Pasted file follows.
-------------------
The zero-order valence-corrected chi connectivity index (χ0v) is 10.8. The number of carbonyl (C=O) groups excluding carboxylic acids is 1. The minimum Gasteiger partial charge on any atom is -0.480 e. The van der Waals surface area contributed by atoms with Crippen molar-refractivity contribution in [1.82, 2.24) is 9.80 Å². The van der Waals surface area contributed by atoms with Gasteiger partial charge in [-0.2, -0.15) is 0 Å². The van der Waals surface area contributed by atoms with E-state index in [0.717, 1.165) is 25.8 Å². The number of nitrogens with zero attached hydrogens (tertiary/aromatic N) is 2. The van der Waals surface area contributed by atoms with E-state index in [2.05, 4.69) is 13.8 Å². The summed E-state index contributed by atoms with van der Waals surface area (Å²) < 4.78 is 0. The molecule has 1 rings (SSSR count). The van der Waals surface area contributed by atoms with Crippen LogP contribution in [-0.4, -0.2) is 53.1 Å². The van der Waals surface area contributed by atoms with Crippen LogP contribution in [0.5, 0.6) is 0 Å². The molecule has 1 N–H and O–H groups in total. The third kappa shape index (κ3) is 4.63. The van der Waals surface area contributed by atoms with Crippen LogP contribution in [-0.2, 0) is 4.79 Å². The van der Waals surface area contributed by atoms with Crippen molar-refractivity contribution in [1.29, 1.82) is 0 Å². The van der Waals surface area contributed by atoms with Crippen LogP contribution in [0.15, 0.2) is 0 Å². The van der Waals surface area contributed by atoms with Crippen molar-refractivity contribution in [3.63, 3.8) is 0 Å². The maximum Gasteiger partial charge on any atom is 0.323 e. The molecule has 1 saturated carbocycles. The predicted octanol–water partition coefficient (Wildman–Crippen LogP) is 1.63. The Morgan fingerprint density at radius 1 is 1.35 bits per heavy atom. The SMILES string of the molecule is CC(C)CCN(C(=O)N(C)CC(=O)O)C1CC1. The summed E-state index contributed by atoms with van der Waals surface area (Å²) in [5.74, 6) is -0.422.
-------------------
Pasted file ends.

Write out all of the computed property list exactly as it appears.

The zero-order valence-corrected chi connectivity index (χ0v) is 10.8. The number of carbonyl (C=O) groups excluding carboxylic acids is 1. The minimum Gasteiger partial charge on any atom is -0.480 e. The van der Waals surface area contributed by atoms with Crippen molar-refractivity contribution in [1.82, 2.24) is 9.80 Å². The van der Waals surface area contributed by atoms with Gasteiger partial charge in [-0.2, -0.15) is 0 Å². The van der Waals surface area contributed by atoms with E-state index in [0.717, 1.165) is 25.8 Å². The number of nitrogens with zero attached hydrogens (tertiary/aromatic N) is 2. The van der Waals surface area contributed by atoms with E-state index in [2.05, 4.69) is 13.8 Å². The summed E-state index contributed by atoms with van der Waals surface area (Å²) < 4.78 is 0. The molecule has 1 rings (SSSR count). The van der Waals surface area contributed by atoms with Crippen LogP contribution in [-0.4, -0.2) is 53.1 Å². The van der Waals surface area contributed by atoms with Crippen LogP contribution in [0.5, 0.6) is 0 Å². The molecule has 1 N–H and O–H groups in total. The third kappa shape index (κ3) is 4.63. The van der Waals surface area contributed by atoms with Crippen LogP contribution in [-0.2, 0) is 4.79 Å². The van der Waals surface area contributed by atoms with Crippen molar-refractivity contribution in [1.29, 1.82) is 0 Å². The van der Waals surface area contributed by atoms with Crippen LogP contribution in [0.15, 0.2) is 0 Å². The van der Waals surface area contributed by atoms with Crippen molar-refractivity contribution in [3.63, 3.8) is 0 Å². The maximum Gasteiger partial charge on any atom is 0.323 e. The molecule has 1 saturated carbocycles. The predicted octanol–water partition coefficient (Wildman–Crippen LogP) is 1.63. The Morgan fingerprint density at radius 1 is 1.35 bits per heavy atom. The SMILES string of the molecule is CC(C)CCN(C(=O)N(C)CC(=O)O)C1CC1. The summed E-state index contributed by atoms with van der Waals surface area (Å²) in [5.74, 6) is -0.422.